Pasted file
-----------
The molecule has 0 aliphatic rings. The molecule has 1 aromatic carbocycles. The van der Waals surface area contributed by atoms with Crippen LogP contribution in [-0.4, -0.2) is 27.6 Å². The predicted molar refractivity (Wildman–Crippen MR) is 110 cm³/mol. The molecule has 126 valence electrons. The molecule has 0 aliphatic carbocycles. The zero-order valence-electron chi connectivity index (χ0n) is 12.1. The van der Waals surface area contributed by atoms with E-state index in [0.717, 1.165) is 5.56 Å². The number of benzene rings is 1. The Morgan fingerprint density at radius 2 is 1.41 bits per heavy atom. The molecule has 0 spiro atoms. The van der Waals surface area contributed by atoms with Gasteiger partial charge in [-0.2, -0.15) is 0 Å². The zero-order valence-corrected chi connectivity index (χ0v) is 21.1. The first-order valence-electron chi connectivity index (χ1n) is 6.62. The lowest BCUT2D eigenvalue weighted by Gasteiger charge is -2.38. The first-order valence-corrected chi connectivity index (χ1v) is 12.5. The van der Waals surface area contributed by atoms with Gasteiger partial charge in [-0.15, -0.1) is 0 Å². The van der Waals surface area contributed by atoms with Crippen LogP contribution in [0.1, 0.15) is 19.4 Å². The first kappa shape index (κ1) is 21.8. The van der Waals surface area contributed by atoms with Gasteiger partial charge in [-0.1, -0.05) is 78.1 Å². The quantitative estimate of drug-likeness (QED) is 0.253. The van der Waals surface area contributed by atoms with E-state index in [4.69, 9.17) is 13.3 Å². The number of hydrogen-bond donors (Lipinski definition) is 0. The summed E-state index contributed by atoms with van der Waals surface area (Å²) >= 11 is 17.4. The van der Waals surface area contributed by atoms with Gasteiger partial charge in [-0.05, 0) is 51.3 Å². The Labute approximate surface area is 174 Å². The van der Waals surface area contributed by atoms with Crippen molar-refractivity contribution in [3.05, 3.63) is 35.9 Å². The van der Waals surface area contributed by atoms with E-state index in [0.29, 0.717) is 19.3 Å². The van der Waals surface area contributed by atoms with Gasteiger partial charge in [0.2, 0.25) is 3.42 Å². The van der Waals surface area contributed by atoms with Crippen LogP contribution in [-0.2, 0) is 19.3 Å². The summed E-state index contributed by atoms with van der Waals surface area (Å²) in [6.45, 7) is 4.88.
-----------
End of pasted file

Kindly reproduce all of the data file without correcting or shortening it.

The molecule has 0 aliphatic rings. The molecule has 1 aromatic carbocycles. The van der Waals surface area contributed by atoms with Crippen LogP contribution in [-0.4, -0.2) is 27.6 Å². The predicted molar refractivity (Wildman–Crippen MR) is 110 cm³/mol. The molecule has 126 valence electrons. The molecule has 0 aliphatic carbocycles. The zero-order valence-electron chi connectivity index (χ0n) is 12.1. The van der Waals surface area contributed by atoms with E-state index in [0.717, 1.165) is 5.56 Å². The number of benzene rings is 1. The Morgan fingerprint density at radius 2 is 1.41 bits per heavy atom. The molecule has 0 spiro atoms. The van der Waals surface area contributed by atoms with Gasteiger partial charge in [-0.2, -0.15) is 0 Å². The zero-order valence-corrected chi connectivity index (χ0v) is 21.1. The first-order valence-electron chi connectivity index (χ1n) is 6.62. The lowest BCUT2D eigenvalue weighted by Gasteiger charge is -2.38. The first-order valence-corrected chi connectivity index (χ1v) is 12.5. The van der Waals surface area contributed by atoms with Gasteiger partial charge in [-0.15, -0.1) is 0 Å². The van der Waals surface area contributed by atoms with Crippen LogP contribution in [0.1, 0.15) is 19.4 Å². The first kappa shape index (κ1) is 21.8. The van der Waals surface area contributed by atoms with Gasteiger partial charge in [-0.1, -0.05) is 78.1 Å². The quantitative estimate of drug-likeness (QED) is 0.253. The van der Waals surface area contributed by atoms with E-state index in [4.69, 9.17) is 13.3 Å². The number of hydrogen-bond donors (Lipinski definition) is 0. The summed E-state index contributed by atoms with van der Waals surface area (Å²) >= 11 is 17.4. The van der Waals surface area contributed by atoms with Gasteiger partial charge in [-0.05, 0) is 51.3 Å². The Labute approximate surface area is 174 Å². The van der Waals surface area contributed by atoms with Crippen molar-refractivity contribution in [3.05, 3.63) is 35.9 Å². The van der Waals surface area contributed by atoms with E-state index in [0.29, 0.717) is 19.3 Å². The van der Waals surface area contributed by atoms with Gasteiger partial charge in [0.2, 0.25) is 3.42 Å². The van der Waals surface area contributed by atoms with Crippen LogP contribution in [-0.2, 0) is 19.3 Å². The summed E-state index contributed by atoms with van der Waals surface area (Å²) in [6.45, 7) is 4.88.